Did I mention how fast this process goes? I swear, SO much more time is wasted used up by wondering what to do in a particular area than actually doing it. Plaster cloth, while a bit more expensive, is certainly better than plaster-soaked paper towels. I overlapped the sheets by about 30%, but in areas subject to some flexing (leaning on the fascia, for example), I used a double layer.

Compare this with the shot above - and, for that matter, compare these shots with where I was when I started. It's already starting to look better! Certainly evidence of some significant progress - and it only took a few hours!

With the plaster cloth done, the next step would be ground goop and the first layer of scenery, but I'm done here for the time being. Before gooping, I really want to figure out how the brickyard and Stanley Chemical are going to fit in. So more fun research is needed!

I was mentioning to Bill that one of the things I'm really enjoying about this section of the layout is that I don't know a lot about it - and there's not a lot of information available - so I can feel free to freelance a bit and not be so OCD about getting it perfectly identical to the prototype. Just conveying the impression - and telling the story of the line - will be accomplishment enough. And I'm discovering it's an effective antidote to Analysis Paralysis as well.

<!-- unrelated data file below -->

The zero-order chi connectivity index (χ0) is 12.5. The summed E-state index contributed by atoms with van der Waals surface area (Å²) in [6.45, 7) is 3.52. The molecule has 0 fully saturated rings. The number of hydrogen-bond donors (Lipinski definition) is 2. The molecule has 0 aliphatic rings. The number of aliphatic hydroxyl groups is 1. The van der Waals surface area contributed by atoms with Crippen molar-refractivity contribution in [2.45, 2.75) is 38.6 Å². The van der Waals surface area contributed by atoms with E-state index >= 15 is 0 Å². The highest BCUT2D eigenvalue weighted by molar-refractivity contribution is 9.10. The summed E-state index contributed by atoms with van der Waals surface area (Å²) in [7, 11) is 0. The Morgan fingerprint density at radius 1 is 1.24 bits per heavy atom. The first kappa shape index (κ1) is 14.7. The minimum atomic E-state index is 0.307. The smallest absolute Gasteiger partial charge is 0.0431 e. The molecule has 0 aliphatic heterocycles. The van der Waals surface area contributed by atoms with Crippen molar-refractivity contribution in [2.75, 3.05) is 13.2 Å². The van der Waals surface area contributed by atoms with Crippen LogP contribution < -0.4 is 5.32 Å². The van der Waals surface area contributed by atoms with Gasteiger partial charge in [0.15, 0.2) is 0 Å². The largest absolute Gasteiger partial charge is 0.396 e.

So I'll continue to surf this wave of motivation for as long as possible. Next, I gotta get back down into Wethersfield proper - and Goff Brook!

Friday, July 7, 2017

Whither the Air Line Local? and some Friday Fun Video

In my last post, I mentioned that we didn't run the Air Line local. I'd done all the prep, paperwork, and staging, so it was all ready to go - just didn't have enough takers for last week's session. Fortunately, Roman was able to come over during last Saturday's rainy afternoon to run the local from "Cedar Hill" (staging) through the towns of Somerset and Mill Hollow to Middletown and back. Here are a few shots taken along the way by the local foamers railfans . . .

They missed the local going north/eastbound through Somerset, but caught up to us entering Mill Hollow.
While we were paused next to the bulk track (but still short of the crossing), they scurried up to the top of a short hill to get this broadside shot.

They got back to the crossing just as we were ready to continue on our way.

Heading into "downtown" Mill Hollow.

Having completed the work in town, we headed across Main Street to continue to Middletown.

A better view of the station at Mill Hollow.

Arriving in Middletown. Not much to see here, but lots of switching.

On the return trip, southbound through Mill Hollow. That photo backdrop behind the station is surprisingly effective (must be due to the colors matching the scenery materials - at least according to my color-blind eyes...).

And doing the late-afternoon switching in Somerset before heading back to Cedar Hill.
With the local tied up again in Cedar Hill, Roman activated the Way Up Machine (just like a "Way Back Machine" - only it goes forward in time...) and got to run his MBTA GP-18 (newly-equipped with LokSound Full Throttle) around Saybrook for a bit. Thankfully, the Saybrook tower operator called his colleagues in Westbrook and Niantic to have them hold the Shore Line trains back for a bit to give the visitor from the future a chance to stretch her legs. . .

Thursday, July 6, 2017

Shore Line Shake Down #2

Hope you all had a great Independence Day Weekend/Holiday! While many of you are on vacation this week, the Missus and I had a little "stay-cation" which resulted in some progress on the layout. So much to catch up on over the next few days, but we'll start with last "Friday Eve" (Thursday).